REVENGE IS OURS!

Mark Zuckerberg is five years behind his nemeses, the Winklevoss twins, on cryptocurrency

“Should we throw him a welcome party?”
“Should we throw him a welcome party?”
Image: Reuters/Lucas Jackson
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Buried at the bottom of Mark Zuckerberg’s new year’s resolution post yesterday was a promise to study cryptocurrencies and to figure out the best way to use them in Facebook’s services. He’s only five and a half years behind his longtime antagonists, the Winklevoss twins, who have become cryptocurrency billionaires since buying their first bitcoin in the summer of 2012.

A quick recap of the Winklevoss-Zuckberg relationship:

In the winter of 2003, Tyler and Cameron Winklevoss were undergraduates at Harvard trying to launch a dating website for students at the university. They hired a sophomore named Mark Zuckerberg to help them code parts of it. Zuckerberg signed on. That fateful meeting meeting led to the creation of the world’s biggest social network, Facebook; an Oscar-winning film by Aaron Sorkin; and an acrimonious legal battle that turned the Winklevosses (sometimes referred to as Winklevii) into multi-millionaires.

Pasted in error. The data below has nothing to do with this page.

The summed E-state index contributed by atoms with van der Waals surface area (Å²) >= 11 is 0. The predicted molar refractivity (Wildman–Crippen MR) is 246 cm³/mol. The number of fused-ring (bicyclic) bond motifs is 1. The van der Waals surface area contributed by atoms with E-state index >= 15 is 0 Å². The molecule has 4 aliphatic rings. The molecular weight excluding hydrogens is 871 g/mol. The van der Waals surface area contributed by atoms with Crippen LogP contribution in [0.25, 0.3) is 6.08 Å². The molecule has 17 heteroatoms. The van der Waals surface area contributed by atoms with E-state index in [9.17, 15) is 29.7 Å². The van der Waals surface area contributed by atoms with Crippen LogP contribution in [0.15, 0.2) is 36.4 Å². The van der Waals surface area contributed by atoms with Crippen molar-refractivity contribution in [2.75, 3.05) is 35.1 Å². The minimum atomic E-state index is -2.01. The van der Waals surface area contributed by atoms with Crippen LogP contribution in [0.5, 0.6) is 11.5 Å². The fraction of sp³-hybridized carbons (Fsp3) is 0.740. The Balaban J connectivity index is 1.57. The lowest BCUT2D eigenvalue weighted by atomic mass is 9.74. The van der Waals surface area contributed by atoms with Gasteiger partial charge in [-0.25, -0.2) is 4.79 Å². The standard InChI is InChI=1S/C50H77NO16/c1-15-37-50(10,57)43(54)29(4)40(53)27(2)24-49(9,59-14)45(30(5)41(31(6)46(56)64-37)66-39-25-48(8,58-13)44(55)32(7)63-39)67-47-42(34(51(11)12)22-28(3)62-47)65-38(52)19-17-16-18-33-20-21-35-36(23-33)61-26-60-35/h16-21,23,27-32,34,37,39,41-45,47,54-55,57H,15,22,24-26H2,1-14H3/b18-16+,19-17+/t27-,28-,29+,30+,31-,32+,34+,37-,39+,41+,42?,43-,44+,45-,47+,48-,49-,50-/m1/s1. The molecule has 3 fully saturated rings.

The Winklevosses got $20 million in cash and Facebook stock as part of their settlement, according to the New York Times. That stake was worth over $200 million when Facebook went public in 2012. The twins used some of their Facebook millions to buy into a fringe phenomenon that was gripping the imagination of techno-libertarians, who claimed it was a new type of digital money: bitcoin.

The Winklevosses bought up 1% of all bitcoins in circulation at the time. That would have cost them around $1.2 million, since bitcoin was trading at about $10 a coin then. Last December, that stake was worth $1.3 billion (paywall)—a thousandfold return in five years. The twins also took a stake in BitInstant, an early bitcoin exchange that ended with its founder in prison, and now operate Gemini, an exchange  that’s important enough to be used by the Chicago Board Options Exchange to set bitcoin futures prices.

Zuckerberg will take his first steps into a technology where the Winklevosses are old hands, and where fortunes rivalling his own have been generated seemingly overnight. Take Chris Larsen, a co-founder of a cryptocurrency called ripple, whose holdings of the crypto coin were worth $37.3 billion a few days ago, making him the 15th richest American, according to Forbes.

Of course, that’s still 10 spots under and about $40 billion short of Zuckerberg’s net worth, but it illustrates the stark divide between the cryptomarkets and traditional capital markets, where a big-money IPO is no longer the only route to immense wealth. Zuckerberg will soon discover a market that is far more volatile and far less regulated than the tech scene he rules.

And the Winklevosses will be right there waiting for him.